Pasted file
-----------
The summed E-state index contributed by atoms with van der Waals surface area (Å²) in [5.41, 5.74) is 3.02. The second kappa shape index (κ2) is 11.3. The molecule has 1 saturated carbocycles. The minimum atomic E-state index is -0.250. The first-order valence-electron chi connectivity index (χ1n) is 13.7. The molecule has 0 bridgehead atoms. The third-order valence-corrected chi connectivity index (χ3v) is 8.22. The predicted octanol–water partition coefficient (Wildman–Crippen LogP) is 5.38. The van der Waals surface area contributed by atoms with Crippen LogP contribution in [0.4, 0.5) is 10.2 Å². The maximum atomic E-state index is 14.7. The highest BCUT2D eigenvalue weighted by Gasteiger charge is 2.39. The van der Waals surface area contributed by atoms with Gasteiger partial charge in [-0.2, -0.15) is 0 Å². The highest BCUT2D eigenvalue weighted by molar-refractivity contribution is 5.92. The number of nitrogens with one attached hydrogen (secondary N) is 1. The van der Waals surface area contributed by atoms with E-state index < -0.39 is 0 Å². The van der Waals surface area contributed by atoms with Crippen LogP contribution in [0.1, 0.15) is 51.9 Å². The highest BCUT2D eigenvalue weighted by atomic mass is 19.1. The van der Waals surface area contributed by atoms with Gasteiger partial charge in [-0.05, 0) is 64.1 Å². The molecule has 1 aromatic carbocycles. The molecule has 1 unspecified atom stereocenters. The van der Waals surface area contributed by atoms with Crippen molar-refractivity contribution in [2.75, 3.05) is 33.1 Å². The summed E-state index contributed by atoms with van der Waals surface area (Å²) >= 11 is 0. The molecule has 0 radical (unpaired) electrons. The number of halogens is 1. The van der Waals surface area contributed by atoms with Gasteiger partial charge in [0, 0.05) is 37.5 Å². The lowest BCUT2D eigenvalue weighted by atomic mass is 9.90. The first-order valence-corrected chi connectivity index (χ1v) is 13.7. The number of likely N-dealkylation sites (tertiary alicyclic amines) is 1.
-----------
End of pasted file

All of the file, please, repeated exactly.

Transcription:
The summed E-state index contributed by atoms with van der Waals surface area (Å²) in [5.41, 5.74) is 3.02. The second kappa shape index (κ2) is 11.3. The molecule has 1 saturated carbocycles. The minimum atomic E-state index is -0.250. The first-order valence-electron chi connectivity index (χ1n) is 13.7. The molecule has 0 bridgehead atoms. The third-order valence-corrected chi connectivity index (χ3v) is 8.22. The predicted octanol–water partition coefficient (Wildman–Crippen LogP) is 5.38. The van der Waals surface area contributed by atoms with Crippen LogP contribution in [0.4, 0.5) is 10.2 Å². The maximum atomic E-state index is 14.7. The highest BCUT2D eigenvalue weighted by Gasteiger charge is 2.39. The van der Waals surface area contributed by atoms with Gasteiger partial charge in [-0.2, -0.15) is 0 Å². The highest BCUT2D eigenvalue weighted by molar-refractivity contribution is 5.92. The number of nitrogens with one attached hydrogen (secondary N) is 1. The van der Waals surface area contributed by atoms with E-state index < -0.39 is 0 Å². The van der Waals surface area contributed by atoms with Crippen LogP contribution in [0.1, 0.15) is 51.9 Å². The highest BCUT2D eigenvalue weighted by atomic mass is 19.1. The van der Waals surface area contributed by atoms with Gasteiger partial charge in [-0.05, 0) is 64.1 Å². The molecule has 1 aromatic carbocycles. The molecule has 1 unspecified atom stereocenters. The van der Waals surface area contributed by atoms with Crippen molar-refractivity contribution in [2.75, 3.05) is 33.1 Å². The summed E-state index contributed by atoms with van der Waals surface area (Å²) >= 11 is 0. The molecule has 0 radical (unpaired) electrons. The number of halogens is 1. The van der Waals surface area contributed by atoms with Gasteiger partial charge in [0, 0.05) is 37.5 Å². The lowest BCUT2D eigenvalue weighted by atomic mass is 9.90. The first-order valence-corrected chi connectivity index (χ1v) is 13.7. The number of likely N-dealkylation sites (tertiary alicyclic amines) is 1.